This Is How Texting Can Change When You & Your SO Move In Together, So You're Not Surprised

There are a lot of really exciting things about moving in with your partner. Sharing the same roof and cozying up together in the same same bed every night can make you feel much closer and just generally more committed, because you are truly sharing your lives with one another. However, it can also create a lot of changes in the relationship — some that you expect, and some that might catch you off-guard. But does texting change when you move in with your partner? As Fran Greene, licensed clinical social worker and author of The Secret Rules of Flirting, tells Elite Daily, the answer to that question is yes. "Text behavior usually changes when you move in together," she confirms — so don't be surprised when and if it happens.

But why would living together make something as insignificant as how you text, change? Greene says there a several reasons why your old patterns may go out the window when you pick up your new keys. "Since you will be spending more time together, it might feel that texting is not as necessary as when you were apart," she explains, citing one cause. But Greene does encourage co-habitating couples to keep up their textual relations, even when it seems like you see each other and communicate plenty now. "Texting is an amazing way to let your partner know that they are on your mind and in your heart! Keep on sending those GIFs, Bitmojis, and texts to let your partner know that you love them,” she says. That being said, here are some of the ways Greene says your texting habits will likely change once you move in together.

You start texting more about logistics.

Part of living together and sharing your lives is coordinating your time and activities, so, naturally, Greene says you’re likely to see an uptick in logistical texts. “Since you are more accountable to each other now you might be texting each other more about ‘everyday stuff,’ [like] ‘I’m going to be late coming home because my dental appointment ran late,' or 'Should I bring home sushi or pizza for dinner?’” explains Greene.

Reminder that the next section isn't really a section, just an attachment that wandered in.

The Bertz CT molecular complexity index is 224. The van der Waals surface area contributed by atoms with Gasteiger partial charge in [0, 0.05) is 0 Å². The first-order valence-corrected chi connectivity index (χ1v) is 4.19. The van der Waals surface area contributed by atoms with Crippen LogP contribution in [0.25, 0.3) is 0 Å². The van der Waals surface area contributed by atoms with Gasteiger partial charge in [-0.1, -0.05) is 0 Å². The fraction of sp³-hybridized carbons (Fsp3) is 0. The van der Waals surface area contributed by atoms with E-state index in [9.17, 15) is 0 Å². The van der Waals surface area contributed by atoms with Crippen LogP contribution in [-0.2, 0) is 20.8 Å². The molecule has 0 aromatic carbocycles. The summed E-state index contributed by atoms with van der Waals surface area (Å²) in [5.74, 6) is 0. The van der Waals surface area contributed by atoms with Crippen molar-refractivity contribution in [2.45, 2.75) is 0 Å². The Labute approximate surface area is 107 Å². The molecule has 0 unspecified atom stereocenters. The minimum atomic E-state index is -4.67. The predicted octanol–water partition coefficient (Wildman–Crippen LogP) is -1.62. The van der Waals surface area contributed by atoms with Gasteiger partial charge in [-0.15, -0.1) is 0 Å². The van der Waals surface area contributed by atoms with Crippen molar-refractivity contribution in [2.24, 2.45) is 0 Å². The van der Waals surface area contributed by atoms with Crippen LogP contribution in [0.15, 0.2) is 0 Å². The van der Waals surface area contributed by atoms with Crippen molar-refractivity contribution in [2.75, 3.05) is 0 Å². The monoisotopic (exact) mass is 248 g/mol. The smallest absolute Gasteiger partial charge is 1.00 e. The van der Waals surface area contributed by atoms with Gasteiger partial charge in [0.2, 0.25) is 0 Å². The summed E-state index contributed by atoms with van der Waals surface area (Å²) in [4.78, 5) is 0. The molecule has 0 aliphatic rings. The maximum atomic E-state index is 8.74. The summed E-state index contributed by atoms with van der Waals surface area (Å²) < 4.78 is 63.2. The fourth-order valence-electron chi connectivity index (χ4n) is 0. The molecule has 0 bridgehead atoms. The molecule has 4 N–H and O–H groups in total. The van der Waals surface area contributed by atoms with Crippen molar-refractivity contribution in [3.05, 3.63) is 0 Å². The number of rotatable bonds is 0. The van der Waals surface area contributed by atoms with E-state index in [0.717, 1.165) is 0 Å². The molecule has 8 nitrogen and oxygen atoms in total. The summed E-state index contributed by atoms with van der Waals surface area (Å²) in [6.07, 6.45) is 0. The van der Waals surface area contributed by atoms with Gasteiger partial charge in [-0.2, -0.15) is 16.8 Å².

They may get less romantic — or even more loving.

If you and your partner tend to send really sweet, romantic texts, that might slow down after you live together. “The lovey-dovey texts might decrease because your partner ‘thinks’ they are not as important now,” she explains. But Greene says if that happens, you shouldn’t be afraid to let your partner know you miss that kind of communication. “This is the perfect time to let your partner know that keeping the romance alive feels good all the time. Just because you are living together, the loving texts and GIFs are [still] just as important as they were before you moved in together,” she says.

Greene also says the opposite can be true, since in some cases, living together may actually make your texting become even sweeter and more effusive. “Since you are now committed to each other, the texts may become even more loving and caring. Make sure that you let your partner know how much their expressions of love warm your heart,” says Greene.

The frequency of texts may change.

It’s not only the tone and type of texts that can change after you start living together, says Greene, but the frequency of that type of communication. “Sometimes the texting might practically disappear because your partner does not want to feel controlled or under the microscope because you are living together. It could be a way for your partner to demonstrate that they are an individual and not just part of a couple,” she explains.

Again, the opposite can be true too, she says. “Texting could increase astronomically, especially if your partner is the worrying type. Now that you are living together your partner may feel that they have to know your every move so they can be assured that you are safe,” explains Greene. If that all gets to be a bit much, Greene says it’s best to let your partner know how all that texting is making you feel. “You can reassure your partner that you are OK and that you will keep them in the loop” she advises.

4. Your partner may think all your texts are their business.

For the most part, the changes in the way you and your partner text are pretty benign and normal, but Greene warns there is one texting behavior change to be wary of: “Your partner may want to see who you are texting and what you are texting now that you are living under the same roof.” It's one thing to be curious about who you are texting with, but it's another to demand to know or feel entitled to that information, she explains. “This could be a red flag about your partner wanting to control you and not trusting you.”

While there is no way to know with total certainty the way your relationship will change once you live together, let alone how the way you text one another will change, just knowing that things can adjust and evolve is a great way to be prepared if and when it happens. It helps you be flexible and ready to communicate if those changes aren’t working for you. That way, you can get back to focusing on all the things you really enjoy about shacking up with the person you love.